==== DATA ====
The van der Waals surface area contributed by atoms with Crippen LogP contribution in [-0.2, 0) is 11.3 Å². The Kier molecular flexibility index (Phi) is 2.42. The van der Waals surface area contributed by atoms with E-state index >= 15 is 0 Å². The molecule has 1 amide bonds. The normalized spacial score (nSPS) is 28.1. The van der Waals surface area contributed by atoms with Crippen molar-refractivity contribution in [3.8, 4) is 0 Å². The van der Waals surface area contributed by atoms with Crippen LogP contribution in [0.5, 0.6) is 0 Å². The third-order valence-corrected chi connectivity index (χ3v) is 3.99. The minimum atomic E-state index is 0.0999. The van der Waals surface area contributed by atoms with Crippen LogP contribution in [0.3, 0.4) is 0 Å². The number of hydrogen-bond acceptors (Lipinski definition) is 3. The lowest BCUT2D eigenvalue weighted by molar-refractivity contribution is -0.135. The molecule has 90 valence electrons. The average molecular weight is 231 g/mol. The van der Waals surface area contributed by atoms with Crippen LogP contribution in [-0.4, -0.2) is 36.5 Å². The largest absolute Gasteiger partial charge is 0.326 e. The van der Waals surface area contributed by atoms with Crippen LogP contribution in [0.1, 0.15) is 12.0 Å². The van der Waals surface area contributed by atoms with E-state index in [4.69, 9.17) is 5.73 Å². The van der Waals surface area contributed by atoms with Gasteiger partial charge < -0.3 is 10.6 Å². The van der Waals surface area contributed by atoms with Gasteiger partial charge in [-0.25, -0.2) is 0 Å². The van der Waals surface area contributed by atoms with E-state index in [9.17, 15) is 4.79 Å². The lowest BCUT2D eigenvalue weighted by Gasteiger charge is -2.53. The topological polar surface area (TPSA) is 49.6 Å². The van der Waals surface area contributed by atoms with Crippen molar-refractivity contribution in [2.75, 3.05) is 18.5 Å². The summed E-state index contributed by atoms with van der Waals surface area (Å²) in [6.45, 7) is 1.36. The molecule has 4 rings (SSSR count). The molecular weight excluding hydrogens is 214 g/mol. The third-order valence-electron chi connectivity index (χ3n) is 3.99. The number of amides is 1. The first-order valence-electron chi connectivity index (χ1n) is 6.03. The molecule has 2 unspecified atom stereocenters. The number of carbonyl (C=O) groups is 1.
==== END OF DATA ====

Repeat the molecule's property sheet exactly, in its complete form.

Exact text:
The van der Waals surface area contributed by atoms with Crippen LogP contribution in [-0.2, 0) is 11.3 Å². The Kier molecular flexibility index (Phi) is 2.42. The van der Waals surface area contributed by atoms with E-state index >= 15 is 0 Å². The molecule has 1 amide bonds. The normalized spacial score (nSPS) is 28.1. The van der Waals surface area contributed by atoms with Crippen molar-refractivity contribution in [3.8, 4) is 0 Å². The van der Waals surface area contributed by atoms with Crippen LogP contribution in [0.5, 0.6) is 0 Å². The third-order valence-corrected chi connectivity index (χ3v) is 3.99. The minimum atomic E-state index is 0.0999. The van der Waals surface area contributed by atoms with Crippen LogP contribution in [0.3, 0.4) is 0 Å². The number of hydrogen-bond acceptors (Lipinski definition) is 3. The lowest BCUT2D eigenvalue weighted by molar-refractivity contribution is -0.135. The molecule has 90 valence electrons. The average molecular weight is 231 g/mol. The van der Waals surface area contributed by atoms with Crippen LogP contribution in [-0.4, -0.2) is 36.5 Å². The largest absolute Gasteiger partial charge is 0.326 e. The van der Waals surface area contributed by atoms with Crippen LogP contribution in [0.1, 0.15) is 12.0 Å². The van der Waals surface area contributed by atoms with E-state index in [4.69, 9.17) is 5.73 Å². The van der Waals surface area contributed by atoms with Gasteiger partial charge < -0.3 is 10.6 Å². The van der Waals surface area contributed by atoms with Gasteiger partial charge in [-0.25, -0.2) is 0 Å². The van der Waals surface area contributed by atoms with E-state index in [9.17, 15) is 4.79 Å². The lowest BCUT2D eigenvalue weighted by Gasteiger charge is -2.53. The topological polar surface area (TPSA) is 49.6 Å². The van der Waals surface area contributed by atoms with Crippen molar-refractivity contribution in [2.75, 3.05) is 18.5 Å². The summed E-state index contributed by atoms with van der Waals surface area (Å²) in [6.45, 7) is 1.36. The molecule has 4 rings (SSSR count). The molecular weight excluding hydrogens is 214 g/mol. The third-order valence-electron chi connectivity index (χ3n) is 3.99. The number of amides is 1. The first-order valence-electron chi connectivity index (χ1n) is 6.03. The molecule has 2 unspecified atom stereocenters. The number of carbonyl (C=O) groups is 1.